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Just like in school!


DrKellog
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 After many years and many model kits of all kinds, plastic, wood, resin and yes, even paper, I have committed to build the one kit that every experienced ship modeler will tell you "Not as your first kit" to build. Just like my days in school, long ago, I heeded no ones advice. Today via Fed Ex delivery I received a 12 pound box containing one Mamoli 1/90 HMS Victory. Great excitement was in the air. I opened the box and began to spread out the sheets of plans and review the build.....uh oh.

 I closed the box and just like my days in school, long ago, a feeling of dread came over me. What have I done! Why did I not listen! I consider myself an advanced intermediate builder, if there is such a thing. Yes, I've built the Hasegawa 1/8 Dr.1, so why not the HMS Victory?

 So my question is, what would be the best kit to start my ship building adventure while the Mamoli kit sits waiting. Thank you in advance for any help!

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Just my 2 cents worth.

1. Buy a ship you really like the look of.

2. Buy a beginners Mamoli kit so you get used the Mamoli way of doing things (not sure about this one...)

3. Make sure it has a lot of the tasks that are repeated in the Victory, so include basic planking (no solid hull), it has a few gun assemblies, only one mast with full rigging, etc.

4. Create a log so you can get a lot of help and it keeps you motivated (at least it does for me).

5. Keep plugging away...and plugging away....and...

Mind you, reading your post again you seem to have been modelling for many years including wood, so you might not be that far off giving the Victory a go.

 

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Ahhhh the Mamoli Victory. Could be a handful, Mamoli is my prefered kit manufacturer and they do some clear plans but maby a smaller ship with a bluff bow. Like the Beagle , Endevour or the Bounty even. They are 3 masted Smaller ships that should be ideal with a fair bit of rigging to go with them. Best of luck.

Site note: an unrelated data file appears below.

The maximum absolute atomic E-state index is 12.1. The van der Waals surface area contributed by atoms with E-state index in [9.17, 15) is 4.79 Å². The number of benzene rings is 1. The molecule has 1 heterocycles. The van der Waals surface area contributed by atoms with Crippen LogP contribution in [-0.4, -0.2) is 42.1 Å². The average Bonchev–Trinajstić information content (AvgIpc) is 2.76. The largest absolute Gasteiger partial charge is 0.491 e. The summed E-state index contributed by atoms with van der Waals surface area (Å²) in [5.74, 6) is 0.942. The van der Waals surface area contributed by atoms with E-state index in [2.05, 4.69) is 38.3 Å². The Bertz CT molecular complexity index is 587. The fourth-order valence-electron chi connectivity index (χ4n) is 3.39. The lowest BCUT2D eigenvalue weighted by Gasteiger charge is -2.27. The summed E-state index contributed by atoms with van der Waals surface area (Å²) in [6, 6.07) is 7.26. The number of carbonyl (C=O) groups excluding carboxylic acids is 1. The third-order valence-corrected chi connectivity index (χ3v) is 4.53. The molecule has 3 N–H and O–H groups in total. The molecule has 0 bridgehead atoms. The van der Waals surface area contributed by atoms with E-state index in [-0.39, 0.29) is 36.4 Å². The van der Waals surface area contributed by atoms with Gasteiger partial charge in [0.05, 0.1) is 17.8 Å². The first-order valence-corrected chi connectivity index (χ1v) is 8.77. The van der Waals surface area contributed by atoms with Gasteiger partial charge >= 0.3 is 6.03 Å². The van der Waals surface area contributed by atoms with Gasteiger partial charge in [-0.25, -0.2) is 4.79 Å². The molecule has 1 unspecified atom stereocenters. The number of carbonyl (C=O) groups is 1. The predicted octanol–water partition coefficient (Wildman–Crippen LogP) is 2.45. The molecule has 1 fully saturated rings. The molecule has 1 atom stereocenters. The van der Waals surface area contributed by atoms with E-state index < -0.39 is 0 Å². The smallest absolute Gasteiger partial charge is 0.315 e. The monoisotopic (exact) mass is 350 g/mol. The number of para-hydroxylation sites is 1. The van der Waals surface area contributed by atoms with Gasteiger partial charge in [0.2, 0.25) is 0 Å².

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Welcome to MSW! You are not the first person to end up in this situation and as you will soon see from what I bet will be a long list of both welcomes and suggestions there really is no one "beginner" kit. There actually are a few threads on here that go into great length about many of the kits though. I will agree with the statement that it is possible to start Victory on your first run. You are definitely in the right place for all the help and advice you could ever want. Also, it sounds like you are not inexperienced. The pile of loose parts and materials is daunting to be sure but take it in small pieces and you will be okay.

 

However, if you want to take the much more advisable path, look for something simple in scope and design. A one masted ship, minimal cannons and rigging, small hull, and limited decorations. Just something to get your feet wet with practice of learning the techniques needed in planking and rigging.

 

Whichever path you choose, start a build log on here and keep it updated with progress pics. Ask questions, even if they feel dumb. This is a great group of modelers who are more than happy to teach and share knowledge and tips. Also be sure to look at other build logs of the same model (and others) as they are great ways of seeing some of the issues you may have yourself and with some luck, avoid some of those problems. I wish you the best of luck on your new build and I look forward in sharing in that journey and seeing your work!

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:sign:

 

My first wooden ship was the Vasa of Billings.
It took me 10 years to build. And actually, I almost gave up twice.

 

You can build a ship like this for the first time.
But not doing this is better. best try a smaller model first.

 

as E.J. wrote

Whichever path you choose, start a build log.

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Gday mate snowy here or darren is my real name i would look up modelers central as they have kits called beginners kits and you also get a set of tools. With this you also get 5 dvds on planking,decking masts rigging and sails. I would also look at a book called. Ship modelling simplified by frank mastini it helped me heaps as I'm still building my first ship cheers good luck